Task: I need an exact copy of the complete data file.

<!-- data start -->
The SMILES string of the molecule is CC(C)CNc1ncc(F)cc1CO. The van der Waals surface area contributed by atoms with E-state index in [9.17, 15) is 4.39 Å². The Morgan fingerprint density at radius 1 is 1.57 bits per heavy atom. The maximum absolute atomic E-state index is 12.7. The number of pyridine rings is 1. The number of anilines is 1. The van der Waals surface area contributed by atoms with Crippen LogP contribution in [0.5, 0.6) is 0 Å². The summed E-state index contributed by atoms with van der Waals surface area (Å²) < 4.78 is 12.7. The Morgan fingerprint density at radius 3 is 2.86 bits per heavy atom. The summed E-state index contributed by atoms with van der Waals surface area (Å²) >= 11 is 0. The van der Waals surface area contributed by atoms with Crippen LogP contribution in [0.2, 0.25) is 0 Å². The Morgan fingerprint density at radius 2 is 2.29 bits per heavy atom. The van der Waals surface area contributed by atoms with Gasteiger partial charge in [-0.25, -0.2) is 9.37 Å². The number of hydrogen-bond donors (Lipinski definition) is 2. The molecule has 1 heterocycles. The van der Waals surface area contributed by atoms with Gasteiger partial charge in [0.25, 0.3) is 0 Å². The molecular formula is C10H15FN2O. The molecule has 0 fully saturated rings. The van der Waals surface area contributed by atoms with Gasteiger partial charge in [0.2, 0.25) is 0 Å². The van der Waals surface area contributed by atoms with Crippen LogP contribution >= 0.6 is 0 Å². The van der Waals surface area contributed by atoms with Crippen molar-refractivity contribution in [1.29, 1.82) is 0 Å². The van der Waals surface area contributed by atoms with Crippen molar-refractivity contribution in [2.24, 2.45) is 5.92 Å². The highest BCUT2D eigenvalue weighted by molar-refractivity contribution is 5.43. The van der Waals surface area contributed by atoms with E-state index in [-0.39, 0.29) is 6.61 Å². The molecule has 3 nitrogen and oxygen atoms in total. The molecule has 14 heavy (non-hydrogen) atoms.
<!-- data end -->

The SMILES string of the molecule is CC(C)CNc1ncc(F)cc1CO. The van der Waals surface area contributed by atoms with E-state index in [9.17, 15) is 4.39 Å². The Morgan fingerprint density at radius 1 is 1.57 bits per heavy atom. The maximum absolute atomic E-state index is 12.7. The number of pyridine rings is 1. The number of anilines is 1. The van der Waals surface area contributed by atoms with Crippen LogP contribution in [0.5, 0.6) is 0 Å². The summed E-state index contributed by atoms with van der Waals surface area (Å²) < 4.78 is 12.7. The Morgan fingerprint density at radius 3 is 2.86 bits per heavy atom. The summed E-state index contributed by atoms with van der Waals surface area (Å²) >= 11 is 0. The van der Waals surface area contributed by atoms with Crippen LogP contribution in [0.2, 0.25) is 0 Å². The Morgan fingerprint density at radius 2 is 2.29 bits per heavy atom. The van der Waals surface area contributed by atoms with Gasteiger partial charge in [-0.25, -0.2) is 9.37 Å². The number of hydrogen-bond donors (Lipinski definition) is 2. The molecule has 1 heterocycles. The van der Waals surface area contributed by atoms with Gasteiger partial charge in [0.25, 0.3) is 0 Å². The molecular formula is C10H15FN2O. The molecule has 0 fully saturated rings. The van der Waals surface area contributed by atoms with Gasteiger partial charge in [0.2, 0.25) is 0 Å². The van der Waals surface area contributed by atoms with Crippen LogP contribution >= 0.6 is 0 Å². The van der Waals surface area contributed by atoms with Crippen molar-refractivity contribution in [1.29, 1.82) is 0 Å². The van der Waals surface area contributed by atoms with Crippen molar-refractivity contribution in [2.24, 2.45) is 5.92 Å². The highest BCUT2D eigenvalue weighted by molar-refractivity contribution is 5.43. The van der Waals surface area contributed by atoms with E-state index in [-0.39, 0.29) is 6.61 Å². The molecule has 3 nitrogen and oxygen atoms in total. The molecule has 14 heavy (non-hydrogen) atoms.